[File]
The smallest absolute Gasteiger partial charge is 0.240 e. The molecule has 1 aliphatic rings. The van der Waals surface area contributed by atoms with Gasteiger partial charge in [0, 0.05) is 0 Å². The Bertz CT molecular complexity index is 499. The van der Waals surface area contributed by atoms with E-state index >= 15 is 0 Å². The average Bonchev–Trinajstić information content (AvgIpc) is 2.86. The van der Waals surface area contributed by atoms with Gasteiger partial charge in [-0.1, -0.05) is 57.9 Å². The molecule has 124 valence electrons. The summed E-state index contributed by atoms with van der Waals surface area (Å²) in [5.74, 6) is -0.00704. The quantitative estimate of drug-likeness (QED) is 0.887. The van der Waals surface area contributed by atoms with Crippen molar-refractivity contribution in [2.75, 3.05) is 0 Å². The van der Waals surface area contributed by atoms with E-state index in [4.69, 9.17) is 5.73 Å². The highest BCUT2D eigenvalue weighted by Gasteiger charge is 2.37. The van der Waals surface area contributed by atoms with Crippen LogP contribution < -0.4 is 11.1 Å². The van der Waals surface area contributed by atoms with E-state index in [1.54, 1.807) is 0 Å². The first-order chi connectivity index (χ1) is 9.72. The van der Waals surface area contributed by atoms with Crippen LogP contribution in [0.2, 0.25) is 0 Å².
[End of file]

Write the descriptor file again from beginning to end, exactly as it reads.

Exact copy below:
The smallest absolute Gasteiger partial charge is 0.240 e. The molecule has 1 aliphatic rings. The van der Waals surface area contributed by atoms with Gasteiger partial charge in [0, 0.05) is 0 Å². The Bertz CT molecular complexity index is 499. The van der Waals surface area contributed by atoms with E-state index >= 15 is 0 Å². The average Bonchev–Trinajstić information content (AvgIpc) is 2.86. The van der Waals surface area contributed by atoms with Gasteiger partial charge in [-0.1, -0.05) is 57.9 Å². The molecule has 124 valence electrons. The summed E-state index contributed by atoms with van der Waals surface area (Å²) in [5.74, 6) is -0.00704. The quantitative estimate of drug-likeness (QED) is 0.887. The van der Waals surface area contributed by atoms with Crippen molar-refractivity contribution in [2.75, 3.05) is 0 Å². The van der Waals surface area contributed by atoms with E-state index in [4.69, 9.17) is 5.73 Å². The highest BCUT2D eigenvalue weighted by Gasteiger charge is 2.37. The van der Waals surface area contributed by atoms with Crippen LogP contribution < -0.4 is 11.1 Å². The van der Waals surface area contributed by atoms with E-state index in [1.54, 1.807) is 0 Å². The first-order chi connectivity index (χ1) is 9.72. The van der Waals surface area contributed by atoms with Crippen LogP contribution in [0.2, 0.25) is 0 Å².